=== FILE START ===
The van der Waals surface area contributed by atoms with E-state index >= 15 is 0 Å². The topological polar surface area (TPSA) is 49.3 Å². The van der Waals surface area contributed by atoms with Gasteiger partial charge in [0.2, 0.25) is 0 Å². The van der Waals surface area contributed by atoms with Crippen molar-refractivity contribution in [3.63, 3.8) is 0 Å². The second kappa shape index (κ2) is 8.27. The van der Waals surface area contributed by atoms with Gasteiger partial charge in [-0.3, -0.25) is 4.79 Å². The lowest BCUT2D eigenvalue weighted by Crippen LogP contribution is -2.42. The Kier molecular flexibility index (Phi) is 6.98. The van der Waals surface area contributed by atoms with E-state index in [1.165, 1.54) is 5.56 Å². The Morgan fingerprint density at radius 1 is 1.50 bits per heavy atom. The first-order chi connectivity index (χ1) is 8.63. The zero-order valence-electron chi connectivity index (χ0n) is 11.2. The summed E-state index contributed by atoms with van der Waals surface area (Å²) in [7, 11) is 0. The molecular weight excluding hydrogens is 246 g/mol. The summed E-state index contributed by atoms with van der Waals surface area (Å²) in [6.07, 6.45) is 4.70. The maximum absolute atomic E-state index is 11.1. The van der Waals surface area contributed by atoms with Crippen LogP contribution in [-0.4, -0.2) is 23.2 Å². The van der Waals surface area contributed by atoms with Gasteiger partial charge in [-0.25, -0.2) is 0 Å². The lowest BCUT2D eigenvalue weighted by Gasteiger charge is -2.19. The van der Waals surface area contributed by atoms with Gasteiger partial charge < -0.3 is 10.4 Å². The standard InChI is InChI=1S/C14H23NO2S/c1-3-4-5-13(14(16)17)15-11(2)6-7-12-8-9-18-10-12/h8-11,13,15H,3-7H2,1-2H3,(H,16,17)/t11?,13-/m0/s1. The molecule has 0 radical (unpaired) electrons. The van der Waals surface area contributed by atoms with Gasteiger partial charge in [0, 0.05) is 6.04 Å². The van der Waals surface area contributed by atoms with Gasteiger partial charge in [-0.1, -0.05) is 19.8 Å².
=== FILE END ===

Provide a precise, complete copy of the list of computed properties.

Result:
The van der Waals surface area contributed by atoms with E-state index >= 15 is 0 Å². The topological polar surface area (TPSA) is 49.3 Å². The van der Waals surface area contributed by atoms with Gasteiger partial charge in [0.2, 0.25) is 0 Å². The van der Waals surface area contributed by atoms with Crippen molar-refractivity contribution in [3.63, 3.8) is 0 Å². The second kappa shape index (κ2) is 8.27. The van der Waals surface area contributed by atoms with Gasteiger partial charge in [-0.3, -0.25) is 4.79 Å². The lowest BCUT2D eigenvalue weighted by Crippen LogP contribution is -2.42. The Kier molecular flexibility index (Phi) is 6.98. The van der Waals surface area contributed by atoms with E-state index in [1.165, 1.54) is 5.56 Å². The Morgan fingerprint density at radius 1 is 1.50 bits per heavy atom. The first-order chi connectivity index (χ1) is 8.63. The zero-order valence-electron chi connectivity index (χ0n) is 11.2. The summed E-state index contributed by atoms with van der Waals surface area (Å²) in [7, 11) is 0. The molecular weight excluding hydrogens is 246 g/mol. The summed E-state index contributed by atoms with van der Waals surface area (Å²) in [6.07, 6.45) is 4.70. The maximum absolute atomic E-state index is 11.1. The van der Waals surface area contributed by atoms with Crippen LogP contribution in [-0.4, -0.2) is 23.2 Å². The van der Waals surface area contributed by atoms with Gasteiger partial charge in [-0.25, -0.2) is 0 Å². The lowest BCUT2D eigenvalue weighted by Gasteiger charge is -2.19. The van der Waals surface area contributed by atoms with Gasteiger partial charge < -0.3 is 10.4 Å². The standard InChI is InChI=1S/C14H23NO2S/c1-3-4-5-13(14(16)17)15-11(2)6-7-12-8-9-18-10-12/h8-11,13,15H,3-7H2,1-2H3,(H,16,17)/t11?,13-/m0/s1. The molecule has 0 radical (unpaired) electrons. The van der Waals surface area contributed by atoms with Gasteiger partial charge in [0, 0.05) is 6.04 Å². The van der Waals surface area contributed by atoms with Gasteiger partial charge in [-0.1, -0.05) is 19.8 Å².